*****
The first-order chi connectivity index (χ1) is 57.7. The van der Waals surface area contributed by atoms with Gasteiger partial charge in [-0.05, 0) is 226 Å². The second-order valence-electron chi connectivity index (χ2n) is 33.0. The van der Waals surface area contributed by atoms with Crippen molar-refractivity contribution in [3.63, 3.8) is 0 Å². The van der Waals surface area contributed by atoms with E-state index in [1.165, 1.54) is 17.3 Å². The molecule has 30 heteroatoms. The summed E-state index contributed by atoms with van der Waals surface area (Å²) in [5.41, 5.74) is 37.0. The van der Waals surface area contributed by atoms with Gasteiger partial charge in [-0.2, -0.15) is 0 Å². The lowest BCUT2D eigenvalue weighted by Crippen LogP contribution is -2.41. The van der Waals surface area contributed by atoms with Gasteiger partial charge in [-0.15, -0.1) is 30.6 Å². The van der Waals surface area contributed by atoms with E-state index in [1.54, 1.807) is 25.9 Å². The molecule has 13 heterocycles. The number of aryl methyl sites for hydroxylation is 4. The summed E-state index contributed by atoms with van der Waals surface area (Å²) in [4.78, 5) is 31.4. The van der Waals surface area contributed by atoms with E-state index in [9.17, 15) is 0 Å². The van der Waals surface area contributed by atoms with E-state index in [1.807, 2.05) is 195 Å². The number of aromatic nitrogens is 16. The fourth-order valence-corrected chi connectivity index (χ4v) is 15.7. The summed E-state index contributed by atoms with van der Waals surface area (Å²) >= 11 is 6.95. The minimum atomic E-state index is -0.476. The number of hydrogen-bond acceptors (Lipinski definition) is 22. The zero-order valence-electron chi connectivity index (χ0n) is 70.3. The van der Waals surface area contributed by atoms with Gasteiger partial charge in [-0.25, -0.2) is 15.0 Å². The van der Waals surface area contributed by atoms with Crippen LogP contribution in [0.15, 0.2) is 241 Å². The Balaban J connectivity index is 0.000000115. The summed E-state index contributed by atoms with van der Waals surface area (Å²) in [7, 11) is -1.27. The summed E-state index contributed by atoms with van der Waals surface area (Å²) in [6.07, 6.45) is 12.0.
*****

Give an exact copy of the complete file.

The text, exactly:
The first-order chi connectivity index (χ1) is 57.7. The van der Waals surface area contributed by atoms with Gasteiger partial charge in [-0.05, 0) is 226 Å². The second-order valence-electron chi connectivity index (χ2n) is 33.0. The van der Waals surface area contributed by atoms with Crippen molar-refractivity contribution in [3.63, 3.8) is 0 Å². The van der Waals surface area contributed by atoms with E-state index in [1.165, 1.54) is 17.3 Å². The molecule has 30 heteroatoms. The summed E-state index contributed by atoms with van der Waals surface area (Å²) in [5.41, 5.74) is 37.0. The van der Waals surface area contributed by atoms with Gasteiger partial charge in [-0.2, -0.15) is 0 Å². The lowest BCUT2D eigenvalue weighted by Crippen LogP contribution is -2.41. The van der Waals surface area contributed by atoms with Gasteiger partial charge in [-0.15, -0.1) is 30.6 Å². The van der Waals surface area contributed by atoms with E-state index in [1.54, 1.807) is 25.9 Å². The molecule has 13 heterocycles. The number of aryl methyl sites for hydroxylation is 4. The summed E-state index contributed by atoms with van der Waals surface area (Å²) in [4.78, 5) is 31.4. The van der Waals surface area contributed by atoms with E-state index in [9.17, 15) is 0 Å². The van der Waals surface area contributed by atoms with E-state index in [1.807, 2.05) is 195 Å². The number of aromatic nitrogens is 16. The fourth-order valence-corrected chi connectivity index (χ4v) is 15.7. The summed E-state index contributed by atoms with van der Waals surface area (Å²) >= 11 is 6.95. The minimum atomic E-state index is -0.476. The number of hydrogen-bond acceptors (Lipinski definition) is 22. The zero-order valence-electron chi connectivity index (χ0n) is 70.3. The van der Waals surface area contributed by atoms with Gasteiger partial charge in [-0.25, -0.2) is 15.0 Å². The van der Waals surface area contributed by atoms with Crippen LogP contribution in [0.15, 0.2) is 241 Å². The Balaban J connectivity index is 0.000000115. The summed E-state index contributed by atoms with van der Waals surface area (Å²) in [7, 11) is -1.27. The summed E-state index contributed by atoms with van der Waals surface area (Å²) in [6.07, 6.45) is 12.0.